Don’t Know devolution generation

Lleu Williams on new polling research that shows young people are more turned off by politics in Cardiff Bay

As a part of their work for this year, Ein Dyfodol / Our Future  – the young people engagement element of the UK Changing Union project – wanted to find out what were the attitudes of young people in Wales towards devolution. The culmination of this work, conducted by Professor Roger Scully of the Wales Governance Centre at Cardiff University, being launched at the National Eisteddfod in Denbigh today, has thrown up some interesting results, as shown in the following tables.

Figure 1: Constitutional preference by age (%) 2012

The first result is in relation to what are the current attitudes of young people towards devolution. As you can be seen from Figure 1, younger voters (aged 18-35) are much more likely to choose the ‘Don’t Know’ option than older voters (aged 36 and older). Older voters are much more likely to choose ‘No devolution’, ‘More powers’ and even ‘independence’. Professor Scully notes that whilst the table suggests little difference in overall support for devolution, the distinction is that older voters have more clearly established views.

Figure 2: Constitutional preference by age (%)  1997

Figure 3: Constitutional preferences by age (%) 2011

The second interesting result is in relation to the changes in attitudes over time towards devolution. As can be seen from Figure 2, in 1997 younger voters were much more likely to support independence, whilst older voters were likelier to reject devolution outright. But if you compare these with the attitudes from 2011 in Figure 3, opposition to devolution drops and support for a parliament grows significantly. But as Professor Scully points out, younger voters are still more likely to choose the ‘Don’t Know’ option.

While Professor Scully concludes that, on the whole, younger voters were more likely to support devolution in 1997, there now appears to be little difference between older and younger members of the electorate. Furthermore, Scully again emphasizes that younger voters are notably more likely to choose the ‘Don’t Know’ option, something that he believes reflects the lower levels of engagement with ‘conventional politics’ amongst young voters.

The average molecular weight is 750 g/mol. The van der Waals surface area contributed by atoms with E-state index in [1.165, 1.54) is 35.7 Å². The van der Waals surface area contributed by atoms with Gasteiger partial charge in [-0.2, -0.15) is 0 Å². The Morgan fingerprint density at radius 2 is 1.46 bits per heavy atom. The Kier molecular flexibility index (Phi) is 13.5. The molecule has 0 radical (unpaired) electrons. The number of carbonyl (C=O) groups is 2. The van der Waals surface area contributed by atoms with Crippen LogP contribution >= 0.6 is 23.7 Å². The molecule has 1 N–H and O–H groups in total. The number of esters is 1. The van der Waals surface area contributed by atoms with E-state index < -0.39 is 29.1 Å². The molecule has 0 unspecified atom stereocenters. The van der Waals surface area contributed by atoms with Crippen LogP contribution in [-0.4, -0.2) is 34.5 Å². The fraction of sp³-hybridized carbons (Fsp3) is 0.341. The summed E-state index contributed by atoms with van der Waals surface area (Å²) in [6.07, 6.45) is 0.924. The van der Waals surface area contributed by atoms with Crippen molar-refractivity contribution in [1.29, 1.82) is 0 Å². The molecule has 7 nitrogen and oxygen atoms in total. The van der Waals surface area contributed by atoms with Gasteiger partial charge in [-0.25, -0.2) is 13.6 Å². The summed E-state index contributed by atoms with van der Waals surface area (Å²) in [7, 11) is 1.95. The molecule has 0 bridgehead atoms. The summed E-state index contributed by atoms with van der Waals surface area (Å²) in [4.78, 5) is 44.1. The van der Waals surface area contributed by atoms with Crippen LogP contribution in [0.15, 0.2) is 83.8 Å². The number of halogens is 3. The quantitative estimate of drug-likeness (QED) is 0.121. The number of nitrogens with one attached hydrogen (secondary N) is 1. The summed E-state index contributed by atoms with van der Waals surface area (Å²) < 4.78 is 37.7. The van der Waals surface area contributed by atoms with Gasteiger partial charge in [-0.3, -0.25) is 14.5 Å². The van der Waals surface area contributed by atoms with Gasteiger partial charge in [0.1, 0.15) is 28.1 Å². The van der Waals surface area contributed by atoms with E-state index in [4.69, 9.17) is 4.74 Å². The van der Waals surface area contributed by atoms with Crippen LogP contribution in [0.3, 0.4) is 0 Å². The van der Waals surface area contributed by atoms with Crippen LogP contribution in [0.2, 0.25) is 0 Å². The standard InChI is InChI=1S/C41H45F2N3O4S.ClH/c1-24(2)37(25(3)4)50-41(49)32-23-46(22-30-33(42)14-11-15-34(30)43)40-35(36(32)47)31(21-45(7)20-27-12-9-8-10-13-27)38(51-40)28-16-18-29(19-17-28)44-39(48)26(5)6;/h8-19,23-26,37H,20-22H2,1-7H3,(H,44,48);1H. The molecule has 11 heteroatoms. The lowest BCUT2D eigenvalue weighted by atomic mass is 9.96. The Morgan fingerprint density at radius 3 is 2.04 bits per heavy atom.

This is the first research of its kind conducted in Wales and reaffirms the fears about apathy towards mainstream politics amongst young people that many academics have suggested for a number of years. Its important that this democratic deficit amongst the “devolution generation” is tackled now. After all, this is the generation, whose lives have been affected more than any other by devolution.

The report Attitudes of Young People Towards Devolution in Wales will be launched at the National Eisteddfod in Denbigh today at 2pm at Cymdeithasau 1. The launch will include contributions from Lleu Williams, Manon George (Wales Governance Centre), Owain Phillips (ITV Wales) and Catrin Dafydd (dramatist and author). The report is available in Welsh here and in English here

Lleu Williams is the UK Changing Union Project Coordinator, based at the Wales Governance Centre, Cardiff University.

7 thoughts on “Don’t Know devolution generation

  1. What effect have ‘unifying’ British projects such as the jubilee, Olympics, royal wedding and royal baby over the last two years had I wonder? Are the young more susceptible to that sort of mass-media subliminal messaging? Difficult to know I imagine until this data can be isolated, but only time and future polls can provide that. Unless of course British-unity projects of that kind are sustained at similar levels of prominence and public awareness indefinitely, in which case their effect on opinion cannot be isolated statistically…

  2. That most young people are ignorant and apathetic about public affairs has been a frequent complaint in different times and places throughout recorded history, so it is hardly surprising that the same is true of Wales in the current situation.

    Nor is the weakness of Unionism among the young a great surprise, given that most have not been exposed to the alternatives to the prevailing dogma of devolution. There is simply no organised Opposition to the all-powerful alliance of the mainstream media in Wales, three-and-a-half of the four main political parties, tame academia, the trades unions, and the Assembly’s own PR machine. Against all that it takes a particularly strong-minded youngster to work out a Unionist position for himself.